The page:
Ceo, Texas beat Ariz. State in WCWS | TheUnion.com
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Ceo, Texas beat Ariz. State in WCWS

Texas' Kim Bruins celebrates as she heads toward home after hitting a two-run home run against Arizona State in the fifth inning of their Women's College World Series softball game in Oklahoma City, Thursday, May 30, 2013. (AP Photo/The Oklahoman, Bryan Terry) LOCAL TV OUT (KFOR,KOCO,KWTV,KOKH, KAUT OUT); LOCAL INTERNET OUT; LOCAL PRINT OUT (EDMOND SUN, NORMAN TRANSCRIPT, OKLAHOMA GAZETTE, SHAWNEE NEWS-STAR THE JOURNAL RECORD OUT); TABLOIDS OUT
AP | The Oklahoman

OKLAHOMA CITY — Freshman Stephanie Ceo went 2-for-3 with a run scored and an RBI to help Texas beat Arizona State 6-3 Thursday night in its opening game in the Women’s College World Series.

“What an exciting matchup,” Texas coach Connie Clark said. “I will tell you one thing we talked about before the game started with this group was the first team to relax would have a great opportunity to win it all.”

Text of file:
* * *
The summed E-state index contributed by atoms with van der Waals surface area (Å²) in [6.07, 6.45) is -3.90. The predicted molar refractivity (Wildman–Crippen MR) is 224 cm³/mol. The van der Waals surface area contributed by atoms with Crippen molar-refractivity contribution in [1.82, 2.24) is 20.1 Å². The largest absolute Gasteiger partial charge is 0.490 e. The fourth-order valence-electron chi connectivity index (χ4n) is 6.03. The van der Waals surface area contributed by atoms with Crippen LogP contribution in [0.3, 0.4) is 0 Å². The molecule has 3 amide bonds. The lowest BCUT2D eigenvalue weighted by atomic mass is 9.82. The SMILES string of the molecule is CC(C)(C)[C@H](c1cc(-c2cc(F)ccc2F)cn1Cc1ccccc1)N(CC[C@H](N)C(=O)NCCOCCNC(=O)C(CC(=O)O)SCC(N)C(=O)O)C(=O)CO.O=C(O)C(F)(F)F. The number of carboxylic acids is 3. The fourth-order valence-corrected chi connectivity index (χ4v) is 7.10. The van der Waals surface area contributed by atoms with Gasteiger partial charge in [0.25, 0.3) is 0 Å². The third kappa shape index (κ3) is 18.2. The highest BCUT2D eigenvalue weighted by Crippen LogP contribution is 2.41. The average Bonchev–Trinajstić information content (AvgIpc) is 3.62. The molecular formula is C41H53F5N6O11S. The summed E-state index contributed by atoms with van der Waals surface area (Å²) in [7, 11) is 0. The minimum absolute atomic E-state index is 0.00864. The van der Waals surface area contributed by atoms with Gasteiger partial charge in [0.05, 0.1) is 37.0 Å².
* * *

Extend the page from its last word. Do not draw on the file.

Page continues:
Bear River graduate Ceo, playing second base, scored in the fifth inning during a four-run rally, then brought in her 15th run of the year with a bunt single.



Texas (50-8) advanced to a Friday night game against Oklahoma, a 7-1 winner over Michigan in the late game. Arizona State (50-11) will play Michigan in an elimination game Saturday.

Arizona State took a 2-0 lead in the fifth inning. Elizabeth Caporuscio pulled a two-strike pitch past first baseman Karina Scott for the Sun Devils’ first hit of the game, Bailey Wigness followed with a single and Alix Johnson doubled into the gap in left center.




Texas rallied in the bottom of the inning, with Kim Bruins hitting a 2-run home run that fell out of Caporuscio’s glove and over the wall in left.

“It was so intense,” said Bruins, who also earned the save in relief. “I was just trying to leave it all out on the field for my team.”

Texas added two more runs in the sixth.

Arizona State starter Dallas Escobedo was in control until the fifth inning.

She finished the night with five earned runs on six hits with the winds blowing out of Hall of Fame Stadium at more than 25 mph at times.

“Those hits that I did give up I thought were just popups,” Escobedo said. “I still stuck with what I was throwing. Sometimes it blows over the fence.”


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